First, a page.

Abel Records was a New York-based record label that issued about 14 singles and one album. They
were probably associated in some way with Laurie Records, since their album contained Dion masters
from Laurie. Their singles included the usual obscure artists typical of small labels. These included the
Consuls, Larry Dana, Tony Carmen & the Spitfires, the Elites, Joe Boatner, the Five Delights, Bill
Osborne, Mike Born, the Classics, Bob Thomas, the Lord Chatterly's, Tennie Leonard, Joey & the
Continentals, and the Glen Stuart Chorus.
After Dion left the Laurie label in late 1962, he had a number of huge hits for his new label, Columbia. These included "Ruby Baby" (1/63, #2), "This Little Girl" (4/63, #21), "Be Careful Of Stones That You Throw" (7/63, #31), "Donna The Prima Donna" (9/63, #6), and "Drip Drop" (11/63, #6). Although Laurie didn't own the masters to the Columbia singles, Abel Records (whoever they really were; we suspect Laurie Records by another name) designed a way to benefit from a "Greatest Hits" album anyway, by having "The Glen Stuart Chorus" do the Columbia singles and packaging them along with the Laurie-owned older hits in a budget-priced compilation.
Who were the Glen Stuart Chorus, you ask? Apparently, Glen Stuart was an arranger and conductor used by Laurie for other records (he is listed on Cathy Carr Laurie records, for example) who hired studio singers and musicians specifically for the job of imitating Dion's Columbia hits. How good were their knock-offs? About as good as the usual knock-off versions heard on budget labels, that is, not very good unless you aren't listening too closely, in which case they might be considered "passable." Although the musicians sound competent, the singers are straining and the recordings aren't mixed well. Were they a known backup group like the Del Satins or the Belmonts? Almost certainly not. Unless the Del Satins were being tortured in the studio at the time, the Del Satins were much too smooth for these renditions. Abel even released "Ruby Baby"/"Drip Drop" by the Glen Stuart Chorus on a single as Abel 235, probably going immediately to the 39-cent bin in the local grocery stores.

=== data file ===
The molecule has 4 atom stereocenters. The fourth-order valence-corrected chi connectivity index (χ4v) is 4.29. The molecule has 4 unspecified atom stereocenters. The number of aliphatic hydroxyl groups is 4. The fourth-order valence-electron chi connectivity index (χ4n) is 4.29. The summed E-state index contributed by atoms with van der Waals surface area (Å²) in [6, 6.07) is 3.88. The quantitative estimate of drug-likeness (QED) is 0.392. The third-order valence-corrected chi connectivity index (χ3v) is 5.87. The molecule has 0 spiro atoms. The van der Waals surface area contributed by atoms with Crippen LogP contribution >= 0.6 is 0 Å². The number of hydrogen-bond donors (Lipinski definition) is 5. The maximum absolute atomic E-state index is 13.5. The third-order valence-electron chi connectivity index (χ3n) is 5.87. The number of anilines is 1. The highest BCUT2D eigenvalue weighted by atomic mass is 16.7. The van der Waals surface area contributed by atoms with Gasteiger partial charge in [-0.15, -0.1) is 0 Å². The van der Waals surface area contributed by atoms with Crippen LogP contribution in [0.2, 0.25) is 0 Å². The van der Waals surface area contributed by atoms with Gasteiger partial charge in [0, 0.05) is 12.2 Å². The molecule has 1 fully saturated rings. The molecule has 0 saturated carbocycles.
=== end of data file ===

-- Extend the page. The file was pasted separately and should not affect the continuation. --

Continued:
The Abel label was gold with black print, with just printing and no graphics. The label name, printed in block letters at the top of the label, was the only identifying information on the label other than the matrix number. There is no indication of ownership on the label, or on the jacket for that matter. Why do we think it was associated with Laurie, then? Because of the Laurie masters contained on the album, the link with Glen Stuart, and the professional pressing done at the same place Laurie got their albums pressed. (And just to be facetious, the gold label blanks could have been some left over label blanks from the old gold Laurie label.) But mainly, the Laurie masters.
We would appreciate any additions or corrections to this discography. Just send them to us via e-mail. Both Sides Now Publications is an information web page. We are not a catalog, nor can we provide the records listed below. We have no association with Abel or Laurie Records, which is currently owned by EMI-Capitol Special Markets. Should you want to contact EMI-Capitol Special markets, or should you be interested in acquiring albums listed in this discography (which are all out of print), we suggest you see our Frequently Asked Questions page and Follow the instructions found there. This story and discography are copyright 1997, 2009 by Mike Callahan.
Number - Title - Artist - [Release Date] Contents
ABLP-8001 - Dion and Introducing The Glen Stuart Chorus - Dion/Glen Stuart Chorus
 Issued in mono only. Drip Drop - Glen Stuart Chorus/The Majestic - Dion/Be Careful Of Stones
That You Throw - Glen Stuart Chorus/King Without A Queen - Dion/This Little Girl - Glen Stuart
Chorus/Heaven Help Me - Dion//The Wanderer - Dion/Little Girl - Dion/Donna The Prima Donna - Glen
Stuart Chorus/Runaway Girl - Dion/Ruby Baby - Glen Stuart Chorus/After The Dance - Dion